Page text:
lessons from Olympus Corp (7733:JP)

the latest chapter in the Olympus story

In an earlier post, I’ve written about the events that led up to the firing of Olympus’s newly-appointed CEO Michael Woodford.

On Halloween, according to the Wall Street Journal, long-time Olympus executive Hisashi Mori revealed to replacement CEO Shuichi Takayama–who had been defending Olympus vigorously against Woodford’s accusations–the truth about the situation.

That is, the apparently bizarre investment banking activity Olympus had engaged in was a sham.  The excessive payments, the shell companies, the subsequent writedowns, were all designed to funnel hundreds of millions of dollars out of operations.  The cash was used to cover massive losses run up in speculative portfolio trading.   A small coterie of company insiders had kept them from public view for as much as twenty years through fraudulent accounting.

My immediate reactions?

Two of them:

Wow!   …like a bad novel.

–and–

Wow!  …welcome to Japan.

on further consideration

As to Olympus itself, I think there’s lots more to come.  You don’t need a half-billion dollars to fix inflated balance sheet entries.  Writedowns do that.  This isn’t about paper losses that haven’t been recognized.  It’s about active investment accounts that can’t be closed until debts are paid off.   Who are the lenders?  Was the debt collateralized by, say, Olympus plant and equipment?  How was this all hidden for years?

In general, Olympus illustrates how traditional Japanese companies have one foot–and perhaps both–firmly planted in a samurai-like world that’s governed by a rigid system of rights and obligations among insiders.  In this world, shareholder value has no place.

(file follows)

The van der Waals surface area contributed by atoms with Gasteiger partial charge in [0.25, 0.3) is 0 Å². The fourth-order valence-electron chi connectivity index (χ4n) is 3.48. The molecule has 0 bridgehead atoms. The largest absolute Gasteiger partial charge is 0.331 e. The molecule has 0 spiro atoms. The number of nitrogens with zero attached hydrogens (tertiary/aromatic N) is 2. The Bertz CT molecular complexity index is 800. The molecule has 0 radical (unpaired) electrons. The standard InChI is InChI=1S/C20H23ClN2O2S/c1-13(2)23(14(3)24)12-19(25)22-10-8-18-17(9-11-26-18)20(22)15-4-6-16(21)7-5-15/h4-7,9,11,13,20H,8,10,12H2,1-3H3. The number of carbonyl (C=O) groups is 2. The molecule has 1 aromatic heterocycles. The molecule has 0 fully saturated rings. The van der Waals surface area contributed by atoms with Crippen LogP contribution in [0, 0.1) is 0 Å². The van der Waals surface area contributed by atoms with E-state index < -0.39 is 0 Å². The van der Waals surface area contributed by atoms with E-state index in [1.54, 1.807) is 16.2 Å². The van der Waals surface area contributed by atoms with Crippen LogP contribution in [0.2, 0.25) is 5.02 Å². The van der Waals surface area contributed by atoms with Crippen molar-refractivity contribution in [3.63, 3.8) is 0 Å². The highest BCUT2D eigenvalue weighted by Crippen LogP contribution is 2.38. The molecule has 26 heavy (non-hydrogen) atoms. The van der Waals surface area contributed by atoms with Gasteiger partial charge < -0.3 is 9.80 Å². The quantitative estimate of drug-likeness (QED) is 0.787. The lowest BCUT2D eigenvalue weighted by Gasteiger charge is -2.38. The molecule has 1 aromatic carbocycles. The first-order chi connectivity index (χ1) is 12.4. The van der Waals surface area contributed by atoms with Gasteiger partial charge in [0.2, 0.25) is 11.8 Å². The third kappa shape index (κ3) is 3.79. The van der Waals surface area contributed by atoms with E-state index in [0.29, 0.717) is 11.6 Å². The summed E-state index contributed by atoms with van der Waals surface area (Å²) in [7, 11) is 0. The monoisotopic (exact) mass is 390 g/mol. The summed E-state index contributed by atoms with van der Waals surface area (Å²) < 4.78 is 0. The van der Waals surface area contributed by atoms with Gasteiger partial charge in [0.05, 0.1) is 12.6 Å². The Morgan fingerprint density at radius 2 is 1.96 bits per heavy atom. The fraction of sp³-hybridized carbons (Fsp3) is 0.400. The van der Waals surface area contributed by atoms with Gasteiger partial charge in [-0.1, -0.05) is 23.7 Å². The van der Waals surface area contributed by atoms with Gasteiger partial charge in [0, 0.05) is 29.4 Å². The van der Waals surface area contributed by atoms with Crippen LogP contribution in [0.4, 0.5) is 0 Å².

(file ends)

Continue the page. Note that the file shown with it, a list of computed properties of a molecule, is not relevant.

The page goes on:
Companies like this can trade at far below the value of their assets.  But that doesn’t mean they’re cheap.  Nor is it, in my opinion, because investors think the books of such companies are as cooked is Olympus’s seem to be.

I think they trade at prices that make a Western value investor salivate because experienced market participants understand that the company won’t use its assets for the benefit of shareholders.  Managements are happy to destroy the assets, if need be, so they can preserve the jobs and relative status of management and employees.  Outsiders, including holders of the company’s equity, don’t count.

investment implications

One is to avoid these apparently asset-rich companies.

More important, it seems to me there has been a wholesale rejection of this modus operandi by younger Japanese citizens.  The “counter-culture” companies the latter run operate along profit-maximization, shareholder-friendly principles.  They also find their samurai-generation rivals easy pickings.  That’s where I think any investor interested in Japan should look.  Many are worth considering even for those with no need to be in Japan, because they then to be really good companies.

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